Instead of steel, use wood posts. Before steel posts, farmers used hardwoods like locust or oak to build line fences. You can build your fence with wooden posts. The tree posts were typically 6″ to 8″ in diameter. You can also use trees in your line fence. It was not uncommon for fences to be strung from tree to tree since old property lines were described as “from this tree to that tree,” and especially for a tree to be used as a corner since it would hold up better than a post. Sometimes a metal post will be used to replace a broken or rotted wooden post in a line fence, so you can mix woods and steel posts randomly in a fence line. Finally, it is really hard to keep a fence line clean. Glue plenty of weeds along the bottom of the fence and fence posts.

Build a Split-Rail Fence

split rail fence
The split rail is one of the oldest and simplest of fences

Split-rail fencing is one of the oldest and simplest fences to build. It was very prevalent in the 1800’s along farmlands to keep animals contained. Years later, the rustic beauty was used for home landscaping. Today, you kind find split-rail fencing in parks, campgrounds and historic sites.

The rails of the fence were split from the trunk of a tree and cut to length, usually 8 feet. The split rails were laid on top of each other at a little more than a 90 degree angle. The rails alternated back and forth for stability and no posts were required. Because the bottom rails lay directly on the ground, no holes had to be dug, The fence was quick to put up, especially in rocky terrain where digging post holes was out of the question. however this also meant the fences did not usually last long.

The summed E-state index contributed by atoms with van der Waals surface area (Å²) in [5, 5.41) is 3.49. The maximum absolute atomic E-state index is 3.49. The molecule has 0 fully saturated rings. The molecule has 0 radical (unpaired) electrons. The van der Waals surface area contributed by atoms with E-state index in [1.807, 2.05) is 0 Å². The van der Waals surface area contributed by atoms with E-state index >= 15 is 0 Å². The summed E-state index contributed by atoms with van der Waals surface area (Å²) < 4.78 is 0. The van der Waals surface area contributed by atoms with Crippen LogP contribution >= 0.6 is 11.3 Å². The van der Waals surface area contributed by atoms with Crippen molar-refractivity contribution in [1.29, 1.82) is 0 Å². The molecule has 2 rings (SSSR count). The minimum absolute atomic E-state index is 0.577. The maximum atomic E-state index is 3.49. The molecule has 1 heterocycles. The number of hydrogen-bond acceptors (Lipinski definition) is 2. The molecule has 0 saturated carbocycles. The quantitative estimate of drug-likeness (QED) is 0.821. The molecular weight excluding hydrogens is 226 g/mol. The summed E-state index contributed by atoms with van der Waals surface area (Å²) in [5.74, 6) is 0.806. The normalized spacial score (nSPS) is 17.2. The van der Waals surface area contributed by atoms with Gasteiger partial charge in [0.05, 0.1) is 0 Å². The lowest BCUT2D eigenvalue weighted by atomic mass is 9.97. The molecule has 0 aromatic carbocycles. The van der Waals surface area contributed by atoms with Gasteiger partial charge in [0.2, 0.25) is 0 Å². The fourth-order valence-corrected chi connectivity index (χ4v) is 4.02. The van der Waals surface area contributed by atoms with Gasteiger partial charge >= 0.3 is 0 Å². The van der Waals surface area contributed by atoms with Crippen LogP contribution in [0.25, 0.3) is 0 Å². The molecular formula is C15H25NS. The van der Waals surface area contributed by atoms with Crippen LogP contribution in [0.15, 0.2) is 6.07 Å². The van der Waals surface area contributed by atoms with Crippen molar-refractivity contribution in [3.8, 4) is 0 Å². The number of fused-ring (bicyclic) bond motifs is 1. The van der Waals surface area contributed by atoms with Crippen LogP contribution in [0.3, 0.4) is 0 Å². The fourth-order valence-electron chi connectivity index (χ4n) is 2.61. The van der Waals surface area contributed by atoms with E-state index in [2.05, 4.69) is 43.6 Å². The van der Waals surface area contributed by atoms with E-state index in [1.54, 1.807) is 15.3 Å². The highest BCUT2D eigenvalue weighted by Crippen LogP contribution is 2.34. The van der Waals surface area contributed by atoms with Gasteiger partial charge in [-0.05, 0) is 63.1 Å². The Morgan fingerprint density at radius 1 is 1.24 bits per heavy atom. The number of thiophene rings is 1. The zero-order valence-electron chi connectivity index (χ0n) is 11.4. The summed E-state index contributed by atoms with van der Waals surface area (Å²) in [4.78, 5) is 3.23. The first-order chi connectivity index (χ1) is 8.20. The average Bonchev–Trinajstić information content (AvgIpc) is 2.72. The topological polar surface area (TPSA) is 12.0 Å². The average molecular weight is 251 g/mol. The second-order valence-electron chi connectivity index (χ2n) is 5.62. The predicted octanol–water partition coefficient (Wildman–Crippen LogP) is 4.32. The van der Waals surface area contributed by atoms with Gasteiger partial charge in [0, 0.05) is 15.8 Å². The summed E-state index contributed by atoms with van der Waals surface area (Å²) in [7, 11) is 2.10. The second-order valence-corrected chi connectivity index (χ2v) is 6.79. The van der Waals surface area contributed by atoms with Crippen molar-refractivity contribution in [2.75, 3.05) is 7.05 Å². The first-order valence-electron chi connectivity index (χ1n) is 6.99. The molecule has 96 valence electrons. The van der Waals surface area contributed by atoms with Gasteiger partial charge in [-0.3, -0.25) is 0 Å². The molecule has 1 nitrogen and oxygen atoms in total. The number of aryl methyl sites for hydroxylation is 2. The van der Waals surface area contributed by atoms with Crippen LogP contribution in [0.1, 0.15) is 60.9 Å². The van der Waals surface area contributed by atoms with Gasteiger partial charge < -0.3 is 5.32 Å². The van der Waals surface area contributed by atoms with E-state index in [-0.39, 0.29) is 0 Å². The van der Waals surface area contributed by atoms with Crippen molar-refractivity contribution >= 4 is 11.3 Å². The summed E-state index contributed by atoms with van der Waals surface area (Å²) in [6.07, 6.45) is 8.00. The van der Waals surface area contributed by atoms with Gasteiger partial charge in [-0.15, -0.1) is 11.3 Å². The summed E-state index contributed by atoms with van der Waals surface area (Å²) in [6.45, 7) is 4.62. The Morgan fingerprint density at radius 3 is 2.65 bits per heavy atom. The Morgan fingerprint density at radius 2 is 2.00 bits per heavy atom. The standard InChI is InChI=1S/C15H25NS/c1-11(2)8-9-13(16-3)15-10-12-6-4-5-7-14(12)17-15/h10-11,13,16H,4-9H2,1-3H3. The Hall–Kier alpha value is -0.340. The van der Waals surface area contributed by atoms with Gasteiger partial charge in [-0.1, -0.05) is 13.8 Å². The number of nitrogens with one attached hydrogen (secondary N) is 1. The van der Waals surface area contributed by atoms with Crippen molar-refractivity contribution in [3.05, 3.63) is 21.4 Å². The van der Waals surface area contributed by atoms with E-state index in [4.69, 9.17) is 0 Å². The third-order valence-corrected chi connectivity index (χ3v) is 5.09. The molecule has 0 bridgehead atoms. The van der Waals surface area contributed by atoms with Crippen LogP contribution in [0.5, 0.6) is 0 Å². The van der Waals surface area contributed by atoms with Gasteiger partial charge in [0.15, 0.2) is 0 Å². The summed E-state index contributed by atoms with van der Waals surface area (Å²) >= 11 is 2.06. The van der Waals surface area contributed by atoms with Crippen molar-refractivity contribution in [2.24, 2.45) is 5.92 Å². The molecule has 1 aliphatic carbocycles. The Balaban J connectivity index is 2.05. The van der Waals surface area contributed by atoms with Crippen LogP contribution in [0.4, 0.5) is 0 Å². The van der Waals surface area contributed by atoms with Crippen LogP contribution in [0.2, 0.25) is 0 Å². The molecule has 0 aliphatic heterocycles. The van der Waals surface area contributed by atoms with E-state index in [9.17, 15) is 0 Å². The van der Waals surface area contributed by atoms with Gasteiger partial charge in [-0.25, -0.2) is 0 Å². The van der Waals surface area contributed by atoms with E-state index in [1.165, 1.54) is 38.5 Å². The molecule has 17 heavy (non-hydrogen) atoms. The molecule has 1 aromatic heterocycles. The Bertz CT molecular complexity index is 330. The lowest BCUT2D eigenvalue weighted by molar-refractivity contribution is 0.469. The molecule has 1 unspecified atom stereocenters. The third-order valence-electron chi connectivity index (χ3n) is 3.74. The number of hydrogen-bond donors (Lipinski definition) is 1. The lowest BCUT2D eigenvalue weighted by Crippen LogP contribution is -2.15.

Time and Difficulty

The goal of this project is to build a simple historic and decorative fence. The project is super easy and takes less than a day.

What You’ll Need

  • long fireplace matches or similar sized wood
  • hobby saw or knife
  • aging wash (see instructions)
  • tacky glue

Building the Fence

To build split rail fences in O scale, long fireplace matches are the way to go. Simply cut the heads off and cut them into scale six-foot or eight-foot pieces. The more imperfections the matchsticks have, the better the final product will look. You can leave them natural color for new fences. For older fences, scrape a serrated hobby saw along the face of the stick to texture the surface, then paint with a traditional grey ink wash, or with a weathering product I recommend: Age-It Easy liquid wash.

Grey Ink Wash

Make a grey ink wash by diluting india ink or black acrylic paint with water and a drop of dish washing detergent or isopropyl alcohol. Stain each stick individually before stacking and gluing. The weathering wash will not penetrate most glues.

Here is a good article by Harold Minkwitz on weathering wood on the Pacific Coast Air Line Model Railway.

Build It

Stack the sticks with between a forty-five and a ninety degree angle between rails, using a drop of tacky glue to secure them. For older fences, you may break a rail or two, have some rails fallen over, or even glue foliage climbing over the neglected rails.

So there you go, good friend. A super simple method for building historic fences on your layout.